Ukrainian President Volodymyr Zelenskiy on Monday said that he does not believe it is the right time for elections as debate intensifies on holding a vote next year while the country fights Russia’s invasion.
All elections, including the presidential vote set to take place next spring, are technically canceled under martial law that has been in effect since the conflict began last year.
“We must decide that now is the time of defense, the time of battle, on which the fate of the state and people depends,” Zelenskiy said in his daily address.
He said it was a time for the country to be united, not divided, adding: “I believe that now is not the [right] time for elections.”
The frontline between the warring sides has remained mostly static for almost a year despite a Ukrainian counteroffensive, with Russian forces entrenched in southern and eastern Ukraine.
Officials from the US and Europe are reported to have suggested holding negotiations to end the 20-month-old conflict.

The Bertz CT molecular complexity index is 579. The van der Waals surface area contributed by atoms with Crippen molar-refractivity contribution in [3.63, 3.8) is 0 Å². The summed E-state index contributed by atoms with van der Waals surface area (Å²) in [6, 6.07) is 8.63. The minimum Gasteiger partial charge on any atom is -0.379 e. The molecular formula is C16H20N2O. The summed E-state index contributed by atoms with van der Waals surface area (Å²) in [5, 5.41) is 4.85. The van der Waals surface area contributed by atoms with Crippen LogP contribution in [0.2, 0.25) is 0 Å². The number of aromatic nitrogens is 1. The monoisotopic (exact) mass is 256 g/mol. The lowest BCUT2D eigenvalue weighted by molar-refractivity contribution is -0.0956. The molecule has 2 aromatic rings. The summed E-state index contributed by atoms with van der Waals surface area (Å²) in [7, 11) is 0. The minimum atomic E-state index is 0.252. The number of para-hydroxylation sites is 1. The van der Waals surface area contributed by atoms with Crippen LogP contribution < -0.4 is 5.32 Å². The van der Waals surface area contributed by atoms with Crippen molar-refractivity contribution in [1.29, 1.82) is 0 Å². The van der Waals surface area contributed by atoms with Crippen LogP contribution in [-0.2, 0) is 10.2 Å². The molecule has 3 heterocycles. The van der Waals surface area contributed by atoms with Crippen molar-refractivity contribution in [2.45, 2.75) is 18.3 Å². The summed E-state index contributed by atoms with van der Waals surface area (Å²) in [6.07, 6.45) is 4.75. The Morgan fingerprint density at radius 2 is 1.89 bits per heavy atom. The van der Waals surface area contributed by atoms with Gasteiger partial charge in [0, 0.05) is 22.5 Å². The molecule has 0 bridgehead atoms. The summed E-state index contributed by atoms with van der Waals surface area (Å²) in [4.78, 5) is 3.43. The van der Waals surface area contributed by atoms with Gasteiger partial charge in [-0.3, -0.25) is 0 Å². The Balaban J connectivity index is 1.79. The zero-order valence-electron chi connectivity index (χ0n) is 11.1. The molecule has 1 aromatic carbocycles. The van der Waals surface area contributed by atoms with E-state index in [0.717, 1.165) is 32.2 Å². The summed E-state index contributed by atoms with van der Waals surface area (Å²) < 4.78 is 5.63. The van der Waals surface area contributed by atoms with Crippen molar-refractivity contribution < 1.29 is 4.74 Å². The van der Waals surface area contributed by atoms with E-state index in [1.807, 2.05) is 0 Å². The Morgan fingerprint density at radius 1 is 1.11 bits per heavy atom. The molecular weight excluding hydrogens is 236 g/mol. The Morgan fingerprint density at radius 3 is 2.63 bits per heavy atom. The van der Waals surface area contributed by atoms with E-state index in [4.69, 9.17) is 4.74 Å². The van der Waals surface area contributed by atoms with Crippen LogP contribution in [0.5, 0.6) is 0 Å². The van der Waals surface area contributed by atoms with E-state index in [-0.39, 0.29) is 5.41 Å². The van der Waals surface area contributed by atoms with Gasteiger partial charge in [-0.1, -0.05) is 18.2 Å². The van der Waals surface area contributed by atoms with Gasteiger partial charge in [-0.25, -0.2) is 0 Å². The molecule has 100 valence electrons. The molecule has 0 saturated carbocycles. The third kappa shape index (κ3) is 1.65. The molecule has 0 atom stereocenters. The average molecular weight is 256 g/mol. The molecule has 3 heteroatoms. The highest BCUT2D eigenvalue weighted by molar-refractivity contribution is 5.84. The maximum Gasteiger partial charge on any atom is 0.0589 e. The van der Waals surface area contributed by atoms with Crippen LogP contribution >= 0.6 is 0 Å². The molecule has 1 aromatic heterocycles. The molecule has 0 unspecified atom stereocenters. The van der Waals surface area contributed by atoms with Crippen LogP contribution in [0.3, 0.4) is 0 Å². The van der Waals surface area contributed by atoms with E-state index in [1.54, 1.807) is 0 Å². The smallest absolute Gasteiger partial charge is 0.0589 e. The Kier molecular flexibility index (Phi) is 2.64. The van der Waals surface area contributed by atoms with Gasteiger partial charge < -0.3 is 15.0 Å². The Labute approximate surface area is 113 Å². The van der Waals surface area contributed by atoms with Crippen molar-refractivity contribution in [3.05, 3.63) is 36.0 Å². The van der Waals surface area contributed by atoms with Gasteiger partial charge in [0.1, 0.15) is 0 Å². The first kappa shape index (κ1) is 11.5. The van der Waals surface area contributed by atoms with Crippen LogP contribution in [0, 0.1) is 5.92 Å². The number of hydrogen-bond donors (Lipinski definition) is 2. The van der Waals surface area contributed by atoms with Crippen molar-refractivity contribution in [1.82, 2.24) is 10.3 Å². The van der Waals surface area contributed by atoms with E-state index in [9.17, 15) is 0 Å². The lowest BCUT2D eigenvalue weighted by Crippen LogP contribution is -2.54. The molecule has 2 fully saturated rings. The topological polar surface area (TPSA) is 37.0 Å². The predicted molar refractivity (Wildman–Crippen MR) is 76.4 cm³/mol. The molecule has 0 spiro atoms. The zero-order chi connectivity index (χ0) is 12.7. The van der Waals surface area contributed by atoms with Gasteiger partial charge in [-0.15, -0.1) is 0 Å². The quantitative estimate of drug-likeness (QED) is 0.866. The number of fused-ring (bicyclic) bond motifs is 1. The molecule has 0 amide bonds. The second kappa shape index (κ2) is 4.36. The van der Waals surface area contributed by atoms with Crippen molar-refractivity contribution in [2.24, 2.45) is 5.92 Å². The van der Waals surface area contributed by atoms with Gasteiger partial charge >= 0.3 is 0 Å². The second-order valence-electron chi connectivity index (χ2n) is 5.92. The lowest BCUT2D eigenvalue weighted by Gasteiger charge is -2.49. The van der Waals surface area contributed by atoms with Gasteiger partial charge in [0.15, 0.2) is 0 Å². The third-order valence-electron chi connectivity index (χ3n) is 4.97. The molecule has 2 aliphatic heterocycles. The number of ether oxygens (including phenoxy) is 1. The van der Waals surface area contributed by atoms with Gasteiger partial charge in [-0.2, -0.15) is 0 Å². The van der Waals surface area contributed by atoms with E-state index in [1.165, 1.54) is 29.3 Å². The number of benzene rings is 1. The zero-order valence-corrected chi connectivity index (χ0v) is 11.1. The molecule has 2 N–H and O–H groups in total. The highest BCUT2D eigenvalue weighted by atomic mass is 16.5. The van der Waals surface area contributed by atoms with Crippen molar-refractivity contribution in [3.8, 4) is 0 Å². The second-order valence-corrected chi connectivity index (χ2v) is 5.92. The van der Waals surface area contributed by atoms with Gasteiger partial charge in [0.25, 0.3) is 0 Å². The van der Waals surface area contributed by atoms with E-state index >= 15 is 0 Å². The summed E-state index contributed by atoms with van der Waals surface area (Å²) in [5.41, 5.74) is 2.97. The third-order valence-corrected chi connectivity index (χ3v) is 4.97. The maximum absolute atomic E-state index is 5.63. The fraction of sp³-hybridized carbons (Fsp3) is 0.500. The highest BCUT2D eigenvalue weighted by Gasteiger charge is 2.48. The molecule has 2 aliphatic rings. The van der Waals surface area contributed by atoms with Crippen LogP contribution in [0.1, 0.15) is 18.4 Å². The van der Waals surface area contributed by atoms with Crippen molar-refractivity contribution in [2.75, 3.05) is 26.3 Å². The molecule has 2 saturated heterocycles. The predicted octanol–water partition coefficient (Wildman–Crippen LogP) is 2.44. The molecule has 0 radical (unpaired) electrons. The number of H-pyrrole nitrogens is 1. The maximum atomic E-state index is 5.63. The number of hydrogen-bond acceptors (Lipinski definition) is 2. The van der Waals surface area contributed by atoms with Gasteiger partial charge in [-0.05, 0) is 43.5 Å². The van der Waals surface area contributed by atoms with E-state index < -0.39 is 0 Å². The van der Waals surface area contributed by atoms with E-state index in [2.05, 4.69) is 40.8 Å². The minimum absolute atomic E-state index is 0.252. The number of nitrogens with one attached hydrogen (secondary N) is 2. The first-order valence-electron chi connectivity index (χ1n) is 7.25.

However, Zelenskiy has denied that Ukraine’s counteroffensive has hit a stalemate or that Western countries were leaning on Kyiv to enter talks.
The president, who was elected in 2019, said in September that he was ready to hold national elections next year if necessary, and was in favor of allowing international observers.
Former presidential aide Oleksiy Arestovych has announced that he would run against his former boss, after criticizing Zelenskiy over the slow pace of the counteroffensive.
Separately, Romanian Prime Minister Marcel Ciolacu on Monday said that Ukraine’s allies must stand firm in backing Kyiv or risk emboldening populist forces across Europe.
Ciolacu said that his government would forge ahead with “multidimensional support” for Ukraine even as European allies show signs of war fatigue, particularly with the Israel-Hamas conflict overshadowing Russia’s invasion.
The conflict in the Middle East is likely to be resolved sooner than the war next door to Romania, he said.
“Romania will continue to help Ukraine regardless of the political costs,” Ciolacu said in an interview in his office in Bucharest. “These political costs are less important than the precedent a Russian victory would create.”
“Can you image how many Putin lookalikes we would get among certain populist European politicians?” Ciolacu asked.
Additional reporting by Bloomberg
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